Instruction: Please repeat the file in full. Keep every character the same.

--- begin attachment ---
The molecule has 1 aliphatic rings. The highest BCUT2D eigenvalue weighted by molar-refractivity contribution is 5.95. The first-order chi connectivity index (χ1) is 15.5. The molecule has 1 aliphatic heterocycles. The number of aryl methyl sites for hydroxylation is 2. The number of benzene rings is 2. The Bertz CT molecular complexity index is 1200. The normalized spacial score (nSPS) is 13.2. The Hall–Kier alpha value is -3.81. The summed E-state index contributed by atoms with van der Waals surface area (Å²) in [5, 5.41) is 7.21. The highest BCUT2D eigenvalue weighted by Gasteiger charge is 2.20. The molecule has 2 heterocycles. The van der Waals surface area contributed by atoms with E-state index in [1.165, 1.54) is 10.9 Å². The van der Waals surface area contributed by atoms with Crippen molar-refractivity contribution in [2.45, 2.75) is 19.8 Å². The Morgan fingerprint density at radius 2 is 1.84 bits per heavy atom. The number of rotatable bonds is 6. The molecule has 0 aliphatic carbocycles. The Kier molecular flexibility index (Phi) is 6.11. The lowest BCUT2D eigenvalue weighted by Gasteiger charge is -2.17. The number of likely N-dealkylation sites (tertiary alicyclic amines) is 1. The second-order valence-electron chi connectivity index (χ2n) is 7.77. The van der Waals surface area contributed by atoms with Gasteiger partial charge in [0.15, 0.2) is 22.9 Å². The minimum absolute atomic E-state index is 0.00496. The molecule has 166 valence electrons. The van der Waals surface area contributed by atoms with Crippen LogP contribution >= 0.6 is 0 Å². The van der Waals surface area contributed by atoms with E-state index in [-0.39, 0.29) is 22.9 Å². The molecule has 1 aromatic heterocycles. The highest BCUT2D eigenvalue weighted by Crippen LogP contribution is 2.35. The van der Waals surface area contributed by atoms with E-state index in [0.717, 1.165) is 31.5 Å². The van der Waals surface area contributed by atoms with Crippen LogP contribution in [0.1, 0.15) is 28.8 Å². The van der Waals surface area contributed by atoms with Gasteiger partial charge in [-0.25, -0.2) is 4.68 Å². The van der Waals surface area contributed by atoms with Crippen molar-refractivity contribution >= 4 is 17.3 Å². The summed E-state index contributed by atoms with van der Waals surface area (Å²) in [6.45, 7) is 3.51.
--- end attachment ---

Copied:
The molecule has 1 aliphatic rings. The highest BCUT2D eigenvalue weighted by molar-refractivity contribution is 5.95. The first-order chi connectivity index (χ1) is 15.5. The molecule has 1 aliphatic heterocycles. The number of aryl methyl sites for hydroxylation is 2. The number of benzene rings is 2. The Bertz CT molecular complexity index is 1200. The normalized spacial score (nSPS) is 13.2. The Hall–Kier alpha value is -3.81. The summed E-state index contributed by atoms with van der Waals surface area (Å²) in [5, 5.41) is 7.21. The highest BCUT2D eigenvalue weighted by Gasteiger charge is 2.20. The molecule has 2 heterocycles. The van der Waals surface area contributed by atoms with E-state index in [1.165, 1.54) is 10.9 Å². The van der Waals surface area contributed by atoms with Crippen molar-refractivity contribution in [2.45, 2.75) is 19.8 Å². The Morgan fingerprint density at radius 2 is 1.84 bits per heavy atom. The number of rotatable bonds is 6. The molecule has 0 aliphatic carbocycles. The Kier molecular flexibility index (Phi) is 6.11. The lowest BCUT2D eigenvalue weighted by Gasteiger charge is -2.17. The number of likely N-dealkylation sites (tertiary alicyclic amines) is 1. The second-order valence-electron chi connectivity index (χ2n) is 7.77. The van der Waals surface area contributed by atoms with Gasteiger partial charge in [0.15, 0.2) is 22.9 Å². The minimum absolute atomic E-state index is 0.00496. The molecule has 166 valence electrons. The van der Waals surface area contributed by atoms with Crippen LogP contribution >= 0.6 is 0 Å². The van der Waals surface area contributed by atoms with E-state index in [-0.39, 0.29) is 22.9 Å². The molecule has 1 aromatic heterocycles. The highest BCUT2D eigenvalue weighted by Crippen LogP contribution is 2.35. The van der Waals surface area contributed by atoms with E-state index in [0.717, 1.165) is 31.5 Å². The van der Waals surface area contributed by atoms with Crippen LogP contribution in [0.1, 0.15) is 28.8 Å². The van der Waals surface area contributed by atoms with Gasteiger partial charge in [-0.25, -0.2) is 4.68 Å². The van der Waals surface area contributed by atoms with Crippen molar-refractivity contribution >= 4 is 17.3 Å². The summed E-state index contributed by atoms with van der Waals surface area (Å²) in [6.45, 7) is 3.51.